Herman Cain’s Problem Is Herman Cain

Herman Cains Problem Is Herman Cain

Talk show host and former CEO of Godfather's Pizza Herman Cain of Georgia speaking at CPAC 2011 in Washington, D.C. (Photo: Gage Skidmore)

As GOP presidential hopeful Herman Cain battles charges of sexual harassment from four different women, he has used a number of ploys to defend himself. At the end of the day, whether the issue is sexual harassment, who developed his 9-9-9 plan or his limited understanding of foreign policy, the source of Herman Cain's problems is his inability to command the facts.

His problems don't stem from the Perry campaign, “unstable women” or the liberal media; Herman Cain's problem is Herman Cain.

In addition to the seriousness of the sexual harassment charges themselves, Cain's inability to tell a consistent story about them has also presented a major credibility problem. His campaign has called the allegations, “unsubstantiated personal attacks.” After emphatically denying any knowledge of the allegations, Cain later revealed that he discussed them with his former consultant and current Rick Perry strategist, Kurt Anderson. He then accused Anderson of leaking the initial story. According to Cain, “When I sat down with … Anderson in a private room … we discussed opposition research on me … I told him that there was only one case, one set of charges, one woman while I was at the National Restaurant Association (NRA).” The problem with this story is that Anderson denies ever having had the conversation with Cain: “I didn't know anything about this so it's hard to leak something you don't know anything about.”

Cain's modus operandi seems to be that he conjures up an explanation that he believes will work and then finds another when it fails. He denied any knowledge of the NRA reaching financial settlements with his accusers stating, “As far as a settlement, I am unaware of any kind of settlement …” He later stated that the parties may have reached a severance agreement, but he was not involved in that process. Subsequently, it was disclosed that, “… one of the women involved had received a payout of $45,000, substantially more than the Republican presidential candidate suggested she had.” As the president of the NRA at the time of the allegations and the settlement, it stands to reason that Cain would have been involved in discussions with NRA legal counsel about the legitimacy of the allegations, tactics to address them and any proposed settlements. When this denial failed, Cain then blamed the Democratic opposition for his woes, “… the Democrat machine in America has brought forth a troubled woman to make false accusations.”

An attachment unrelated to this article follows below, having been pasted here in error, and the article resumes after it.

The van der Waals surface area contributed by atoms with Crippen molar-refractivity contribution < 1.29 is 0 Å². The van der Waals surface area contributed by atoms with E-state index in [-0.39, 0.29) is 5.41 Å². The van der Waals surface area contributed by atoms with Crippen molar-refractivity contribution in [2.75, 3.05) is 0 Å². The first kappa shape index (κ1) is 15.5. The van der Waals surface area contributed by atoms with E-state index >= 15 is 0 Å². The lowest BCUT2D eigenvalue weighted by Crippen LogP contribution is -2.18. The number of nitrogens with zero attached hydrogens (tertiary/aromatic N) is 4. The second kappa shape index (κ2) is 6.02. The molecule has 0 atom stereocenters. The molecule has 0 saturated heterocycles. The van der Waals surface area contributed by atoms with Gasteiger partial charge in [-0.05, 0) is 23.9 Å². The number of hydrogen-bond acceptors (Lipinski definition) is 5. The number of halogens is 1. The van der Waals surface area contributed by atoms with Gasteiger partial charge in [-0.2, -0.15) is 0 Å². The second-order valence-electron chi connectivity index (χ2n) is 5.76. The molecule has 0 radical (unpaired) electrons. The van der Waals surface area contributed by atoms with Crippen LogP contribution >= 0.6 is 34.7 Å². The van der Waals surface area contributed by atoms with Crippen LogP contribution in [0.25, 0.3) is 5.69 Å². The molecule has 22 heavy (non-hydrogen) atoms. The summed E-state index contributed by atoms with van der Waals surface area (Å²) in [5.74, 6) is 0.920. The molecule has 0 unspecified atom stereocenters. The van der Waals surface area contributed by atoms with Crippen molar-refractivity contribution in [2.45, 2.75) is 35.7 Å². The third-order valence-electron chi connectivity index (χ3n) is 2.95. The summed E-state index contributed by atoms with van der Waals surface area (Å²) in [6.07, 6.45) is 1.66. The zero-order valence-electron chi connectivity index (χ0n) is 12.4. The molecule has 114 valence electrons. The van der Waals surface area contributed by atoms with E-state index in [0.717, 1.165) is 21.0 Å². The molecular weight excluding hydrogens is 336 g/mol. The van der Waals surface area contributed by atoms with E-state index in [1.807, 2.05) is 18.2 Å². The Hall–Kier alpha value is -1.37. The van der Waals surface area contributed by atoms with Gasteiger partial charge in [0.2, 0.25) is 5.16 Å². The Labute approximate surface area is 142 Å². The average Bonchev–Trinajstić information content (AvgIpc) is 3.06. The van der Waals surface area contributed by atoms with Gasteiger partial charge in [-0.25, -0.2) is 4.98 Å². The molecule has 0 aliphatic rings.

Cain has even gone so far as to claim that he never met Sharon Bialek, the only accuser to speak publicly about her experience. Cain's response to Ms. Bialek's allegations was, “I don't even know who this lady is….” Cain's assertion was contradicted by Ms. Bialek's former boyfriend, Victor Jay Zuckerman. Zuckerman recounted an evening that he and Bialek spent with Cain in 1997: “At that party, Mr. Cain engaged both of us in conversation … “

Finally, when all else failed, Cain blamed the “liberal media.” This is a play from the McCain/Palin playbook. When Palin could not answer simple questions such as “… what newspapers and magazines did you regularly read? …” or misspoke about launching attacks into Pakistan, Palin attacked the “liberal media” and “gotcha' journalism.”

As if his inability to get his story straight on sexual harassment allegations is not enough, Herman Cain can't tell the difference between an economist and an accountant. During The Washington Post-Bloomberg debate, Cain credited Rich Lowrie with developing his 9-9-9 plan, calling him “my lead economist.” Cain stated, “He is an economist, and he has worked in the business of wealth creation most of his career.” Lowrie actually holds a degree in accountancy from Case Western Reserve University, not economics. Some may call this an exaggeration. Others may call it the intentional misrepresentation of a substantial fact for personal gain, better known as a lie.

Some republicans seem to be so attracted to Cain's folksy charm that they seem willing to accept sexual harassment allegations by four different women as “unsubstantiated personal attacks.” Some may even dismiss the reported eye witness account of former NRA political consultant Chris Wilson as an aberration. Wilson stated, “… I was around a couple of times when this [harassment] happened … This occurred at a restaurant in Crystal City [Virginia] and everybody was aware of it …” Some may even be able to accept an accountant as an economist, but they should not. They should demand more from a presidential candidate.

With globalization, the interdependency of international markets and instability in the Middle East, anyone seeking the office of president of the United States must have a firm grasp of the issues and an informed world view. The inability to pronounce Uzbekistan or stating that you'll defer to the generals on the ground to develop a Middle East strategy is not presidential. The commander in chief sets international policy. He does not have it dictated to him/her by the generals that he/she commands. That's not “leading from behind”; that's leading in reverse!

If Cain does not understand that China already possesses nuclear capability (and has for decades) – “They've [China] indicated that they're trying to develop nuclear capability … ” – and has too much “stuff twirling around in his head” to give a succinct answer on Libya, he's not ready for the world stage.

Cain has been placed in a position, whether wittingly or unwittingly, to serve a purpose for the Republican Party. Like Alan Keyes and Michael Steele before him, he is another “straw man.” He is being used to promote a misperception of political inclusion within the Republican Party, and should be dismissed as the political minstrel show that he has become.